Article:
Dismal stats call for action: New BLS report shows urgency of Employee Free Choice Act

WASHINGTON (PAI) — The number of unionists declined by 326,000 from 2005 to 2006, dropping to 12 percent of the U.S. labor force, the Bureau of Labor Statistics has reported. But there were big jumps of 52,000 in Arizona and 26,000 in Washington, a small rise in Minnesota, and increases in 17 states, including “red states” Montana and both Carolinas.

The BLS reported the nation had 15.4 million union members last year, down from 15.7 million in 2005. Unions represented another 1.5 million people who were not members in 2006. Many of them pay “agency fees,” but some do not. Unionization among public sector workers, at 36.2 percent, was five times that of private sector workers, 7.4 percent.

“The most important thing the numbers show is how critical it is to pass the Employee Free Choice Act,” AFL-CIO Organizing Director Stewart Acuff said in a telephone interview. EFCA would “restore the freedom to form unions without interference, retaliation and intimidation” by employers, he added.

Data from an AFL-CIO-commissioned poll show 53 percent of nonsupervisory workers who are not now in a union would join one if they could without employer interference. That means 60 million would vote for unions, but only 15.4 million are in unions, Acuff noted. That gap is due to employer interference and intimidation, he said.

The BLS report shows the most densely unionized field in 2006 was local government — especially firefighters and other protective services, plus teachers — at 41.9 percent. More than one-fifth (23.2 percent) of transportation and utility workers were unionists last year, as were 17.6 percent of construction and extraction workers and 20.7 percent of telecom workers.

Reflecting the Communications Workers’ recent card-check organizing successes, the number of unionized telecom workers rose by 11,000 in one year, to 245,000, though the percentage declined. Factories had 1.8 million union workers, or 11.7 percent. That’s down almost 200,000 workers, 1.3 percent, in one year.

In almost every occupation and demographic, unionists increased their advantage in earnings over their nonunion colleagues in 2006, the BLS said. The median weekly earning for unionists nationwide — that point at which half are above and half are below — was $833, up by $32 (3.9 percent) in one year. The median for nonunion workers was $642, up by $20 (3.1 percent).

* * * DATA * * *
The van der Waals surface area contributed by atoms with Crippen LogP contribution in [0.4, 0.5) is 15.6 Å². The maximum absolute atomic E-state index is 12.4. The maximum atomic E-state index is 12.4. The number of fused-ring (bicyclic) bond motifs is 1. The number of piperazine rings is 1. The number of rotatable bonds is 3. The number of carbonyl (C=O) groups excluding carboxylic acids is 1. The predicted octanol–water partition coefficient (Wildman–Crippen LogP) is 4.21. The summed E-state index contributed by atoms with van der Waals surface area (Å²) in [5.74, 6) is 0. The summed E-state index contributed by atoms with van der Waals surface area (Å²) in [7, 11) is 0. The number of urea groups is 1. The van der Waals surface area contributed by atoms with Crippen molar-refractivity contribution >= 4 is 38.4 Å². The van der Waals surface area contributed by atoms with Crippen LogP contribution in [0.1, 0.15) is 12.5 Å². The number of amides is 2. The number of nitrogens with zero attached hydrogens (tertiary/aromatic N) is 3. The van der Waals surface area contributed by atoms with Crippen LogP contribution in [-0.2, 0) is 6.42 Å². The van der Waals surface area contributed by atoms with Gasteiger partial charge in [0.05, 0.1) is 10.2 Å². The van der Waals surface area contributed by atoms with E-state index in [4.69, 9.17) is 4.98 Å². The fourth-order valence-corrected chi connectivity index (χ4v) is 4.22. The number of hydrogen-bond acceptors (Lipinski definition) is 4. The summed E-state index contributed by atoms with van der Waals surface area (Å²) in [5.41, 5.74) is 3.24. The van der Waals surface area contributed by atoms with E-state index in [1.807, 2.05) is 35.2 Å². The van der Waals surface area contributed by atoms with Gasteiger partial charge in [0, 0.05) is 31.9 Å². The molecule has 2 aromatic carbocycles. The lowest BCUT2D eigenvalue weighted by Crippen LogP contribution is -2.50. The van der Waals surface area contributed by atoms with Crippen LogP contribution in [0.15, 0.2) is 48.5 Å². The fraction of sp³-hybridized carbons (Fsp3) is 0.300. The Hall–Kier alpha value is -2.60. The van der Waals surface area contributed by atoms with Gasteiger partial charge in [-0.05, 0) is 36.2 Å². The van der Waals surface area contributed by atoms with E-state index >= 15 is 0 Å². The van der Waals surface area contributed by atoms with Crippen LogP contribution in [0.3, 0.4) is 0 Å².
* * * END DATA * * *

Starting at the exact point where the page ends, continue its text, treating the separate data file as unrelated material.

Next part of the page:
Unionists had an edge in median earnings in factories (unionists $755, nonunionists $692), construction (unionists $969, nonunionists $610) and almost everywhere else in 2006. For retail workers, the edge for union over nonunion workers was $65 a week ($583 vs. $518).

Union members were concentrated in the Northeast, the Midwest and on the Pacific Coast. Just under half of all unionists lived in six states: California (2.27 million, down 150,000), New York (1.98 million, down 109,000), Illinois (931,000, up 4,000), Michigan (842,000, down 38,000), New Jersey (770,000, down 21,000) and Pennsylvania (753,000, down 8,000). Those states have one-third of all U.S. workers.

The problems of the auto industry, which is going through massive layoffs at Ford and GM and a bankruptcy at Delphi auto parts, showed up in the Ohio and Michigan numbers. Unionists were 14.2 percent of Ohio’s workers last year, down from 16 percent the year before, and Ohio dropped to seventh place, with 734,000 unionists last year, down 70,000 in one year.

New York and Hawaii traded places as the most-unionized state, but density dropped in both. Hawaii led in 2004 and New York in 2005. Hawaii reclaimed the lead last year: 24.7 percent of its workers are unionized, ahead of 24.4 percent in New York. Other high-density states were California (15.7 percent), Alaska (22.2), Michigan (19.6, down from 20.5), Illinois (16.4) and Minnesota (16 percent, up 0.3).

Spokeswomen for Change to Win and the AFL-CIO said the big jumps in Washington and in Arizona — where unions added 52,000 workers, to 197,000, and went from 6.1 percent to 7.6 percent of the workforce in one year — were due to different reasons.

The 26,000-member increase in Washington was driven by successful organizing of health care workers, they said. Arizona’s hike came from “no one campaign, but from growth in a wide range of unionized sectors, including the public sector and grocery stores,” an AFL-CIO spokeswoman added.